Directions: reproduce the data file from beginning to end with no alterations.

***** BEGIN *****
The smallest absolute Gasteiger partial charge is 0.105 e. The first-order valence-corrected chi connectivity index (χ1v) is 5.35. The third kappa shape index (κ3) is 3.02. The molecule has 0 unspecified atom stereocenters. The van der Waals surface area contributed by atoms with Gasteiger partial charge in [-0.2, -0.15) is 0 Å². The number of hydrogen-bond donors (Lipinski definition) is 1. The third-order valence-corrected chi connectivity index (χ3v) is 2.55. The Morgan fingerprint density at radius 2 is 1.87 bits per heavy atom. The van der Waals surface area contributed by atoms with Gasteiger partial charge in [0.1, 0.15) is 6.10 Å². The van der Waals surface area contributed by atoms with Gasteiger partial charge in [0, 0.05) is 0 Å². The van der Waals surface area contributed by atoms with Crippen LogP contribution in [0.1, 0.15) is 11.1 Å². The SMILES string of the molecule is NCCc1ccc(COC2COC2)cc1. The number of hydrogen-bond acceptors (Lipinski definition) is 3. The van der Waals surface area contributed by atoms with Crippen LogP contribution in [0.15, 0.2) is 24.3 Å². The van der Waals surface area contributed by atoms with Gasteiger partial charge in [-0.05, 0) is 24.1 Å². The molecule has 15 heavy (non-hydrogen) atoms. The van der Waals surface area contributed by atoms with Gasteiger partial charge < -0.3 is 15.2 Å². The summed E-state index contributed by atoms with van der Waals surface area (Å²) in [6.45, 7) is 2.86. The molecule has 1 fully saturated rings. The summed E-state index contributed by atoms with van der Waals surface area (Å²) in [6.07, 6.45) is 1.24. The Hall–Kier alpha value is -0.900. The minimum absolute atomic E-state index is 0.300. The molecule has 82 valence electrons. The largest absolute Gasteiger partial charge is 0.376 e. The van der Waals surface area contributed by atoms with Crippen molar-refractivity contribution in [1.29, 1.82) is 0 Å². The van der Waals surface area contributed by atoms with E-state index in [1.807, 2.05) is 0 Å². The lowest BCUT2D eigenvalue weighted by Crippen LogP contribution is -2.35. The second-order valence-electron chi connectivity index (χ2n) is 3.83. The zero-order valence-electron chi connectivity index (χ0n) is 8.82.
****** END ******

The smallest absolute Gasteiger partial charge is 0.105 e. The first-order valence-corrected chi connectivity index (χ1v) is 5.35. The third kappa shape index (κ3) is 3.02. The molecule has 0 unspecified atom stereocenters. The van der Waals surface area contributed by atoms with Gasteiger partial charge in [-0.2, -0.15) is 0 Å². The number of hydrogen-bond donors (Lipinski definition) is 1. The third-order valence-corrected chi connectivity index (χ3v) is 2.55. The Morgan fingerprint density at radius 2 is 1.87 bits per heavy atom. The van der Waals surface area contributed by atoms with Gasteiger partial charge in [0.1, 0.15) is 6.10 Å². The van der Waals surface area contributed by atoms with Gasteiger partial charge in [0, 0.05) is 0 Å². The van der Waals surface area contributed by atoms with Crippen LogP contribution in [0.1, 0.15) is 11.1 Å². The SMILES string of the molecule is NCCc1ccc(COC2COC2)cc1. The number of hydrogen-bond acceptors (Lipinski definition) is 3. The van der Waals surface area contributed by atoms with Crippen LogP contribution in [0.15, 0.2) is 24.3 Å². The van der Waals surface area contributed by atoms with Gasteiger partial charge in [-0.05, 0) is 24.1 Å². The molecule has 15 heavy (non-hydrogen) atoms. The van der Waals surface area contributed by atoms with Gasteiger partial charge < -0.3 is 15.2 Å². The summed E-state index contributed by atoms with van der Waals surface area (Å²) in [6.45, 7) is 2.86. The molecule has 1 fully saturated rings. The summed E-state index contributed by atoms with van der Waals surface area (Å²) in [6.07, 6.45) is 1.24. The Hall–Kier alpha value is -0.900. The minimum absolute atomic E-state index is 0.300. The molecule has 82 valence electrons. The largest absolute Gasteiger partial charge is 0.376 e. The van der Waals surface area contributed by atoms with Crippen molar-refractivity contribution in [1.29, 1.82) is 0 Å². The van der Waals surface area contributed by atoms with E-state index in [1.807, 2.05) is 0 Å². The lowest BCUT2D eigenvalue weighted by Crippen LogP contribution is -2.35. The second-order valence-electron chi connectivity index (χ2n) is 3.83. The zero-order valence-electron chi connectivity index (χ0n) is 8.82.